Trellis & Bedrock is deactivating themes and plugins after destroy

I just recently (4 weeks ago) started using Trellis and Bedrock with Sage. I’ve been noticing that whenever I destroy a vagrant server and reboot later, my project is completely reset.

It defaults back to the 2017 theme.

My sage theme is deactivated and all plugins deactivated as well. Not only that but the database is completely reset.

For example. I have an older Roots theme project that I migrated over into a Trellis and Bedrock setup a few days ago. I just booted up that Trellis install and everything is back to the way it was.

What could I possibly be doing wrong?

The WP database lives on the VM, so you’ll want to export the DB before destroying the VM (assuming you want to keep site content like posts, and settings like active theme, etc.). Later, if you want to continue work on the site, do a vagrant up and import your copy of the DB.

You could search the forum for ideas related to DB management, but note that for export/import you could use a tool like Sequel Pro, or WP-CLI (especially with WP-CLI aliases), or WP Migrate DB Pro, etc.

Your project files (like Sage php files) will be synced between the VM and your regular local (host) machine, so they will remain after your destroy the VM.

Thanks for the info, I had no idea.
I don’t really like it but that’s the way it is I guess.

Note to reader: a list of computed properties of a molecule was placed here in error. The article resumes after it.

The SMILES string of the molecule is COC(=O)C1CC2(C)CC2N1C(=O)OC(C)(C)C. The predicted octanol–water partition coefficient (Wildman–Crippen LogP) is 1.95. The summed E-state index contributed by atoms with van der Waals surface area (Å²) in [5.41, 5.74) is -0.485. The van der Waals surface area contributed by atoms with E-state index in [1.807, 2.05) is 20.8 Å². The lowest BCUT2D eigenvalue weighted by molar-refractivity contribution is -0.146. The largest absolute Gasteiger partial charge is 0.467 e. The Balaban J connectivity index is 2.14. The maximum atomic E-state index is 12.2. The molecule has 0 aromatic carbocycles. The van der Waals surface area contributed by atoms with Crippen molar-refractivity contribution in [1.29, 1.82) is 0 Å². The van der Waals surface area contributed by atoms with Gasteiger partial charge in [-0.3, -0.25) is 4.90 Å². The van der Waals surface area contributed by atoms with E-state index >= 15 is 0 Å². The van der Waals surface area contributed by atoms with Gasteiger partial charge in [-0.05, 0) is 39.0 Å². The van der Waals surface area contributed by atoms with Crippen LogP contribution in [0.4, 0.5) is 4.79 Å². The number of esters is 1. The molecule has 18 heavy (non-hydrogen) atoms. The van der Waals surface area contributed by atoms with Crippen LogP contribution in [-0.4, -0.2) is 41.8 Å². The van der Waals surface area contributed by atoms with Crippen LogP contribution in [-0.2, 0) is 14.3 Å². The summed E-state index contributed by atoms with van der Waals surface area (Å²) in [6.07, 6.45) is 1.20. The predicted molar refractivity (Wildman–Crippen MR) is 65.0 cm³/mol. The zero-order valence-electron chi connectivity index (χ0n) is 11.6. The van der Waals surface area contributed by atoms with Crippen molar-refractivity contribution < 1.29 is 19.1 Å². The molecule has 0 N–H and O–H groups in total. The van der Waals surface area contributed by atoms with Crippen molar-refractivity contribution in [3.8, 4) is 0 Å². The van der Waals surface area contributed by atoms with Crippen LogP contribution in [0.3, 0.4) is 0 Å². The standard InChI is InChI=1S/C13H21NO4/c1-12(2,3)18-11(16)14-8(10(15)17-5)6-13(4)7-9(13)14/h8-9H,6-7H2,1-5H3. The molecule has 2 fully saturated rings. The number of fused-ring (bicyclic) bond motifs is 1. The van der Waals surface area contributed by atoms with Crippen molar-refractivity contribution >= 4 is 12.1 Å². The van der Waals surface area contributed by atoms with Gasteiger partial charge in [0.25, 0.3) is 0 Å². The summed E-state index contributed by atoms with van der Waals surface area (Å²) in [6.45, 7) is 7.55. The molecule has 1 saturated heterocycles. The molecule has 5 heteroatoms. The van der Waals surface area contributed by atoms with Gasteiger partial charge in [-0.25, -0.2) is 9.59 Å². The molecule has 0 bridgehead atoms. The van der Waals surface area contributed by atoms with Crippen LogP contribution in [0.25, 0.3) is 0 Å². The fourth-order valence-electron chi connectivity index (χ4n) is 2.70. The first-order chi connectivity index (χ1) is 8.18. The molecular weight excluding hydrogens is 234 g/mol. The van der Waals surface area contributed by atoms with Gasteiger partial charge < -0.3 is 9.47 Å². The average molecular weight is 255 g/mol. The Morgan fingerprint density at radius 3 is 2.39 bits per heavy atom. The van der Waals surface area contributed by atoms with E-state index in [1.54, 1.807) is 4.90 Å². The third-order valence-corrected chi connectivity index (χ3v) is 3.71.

I use Sequel Pro already, so I guess I just need to remember to make backups before I destroy.

The whole reason I’ve been destroying a lot lately is because I seem to have intermittent issues with running more than one Trellis environment at once. If I run more than one at a time, some of projects don’t load up and I have a hard time connecting to the databases. If I run one at a time, I have no problem.

I’ve always had problems running two Trellis VMs at the same time. It seems to work for about ten minutes before the sites stop responding.

Rather than destroying, you can vagrant halt a VM to keep its current state, but shut it down, sort of like powering off a computer instead of reformatting it.

You can also power off a VM without losing its state from the Virtualbox GUI by right clicking and choosing shutdown, which is how I end up doing it because I’m angry with myself for forgetting to shut my last project down before starting the next one. This method is technically less safe than using vagrant halt.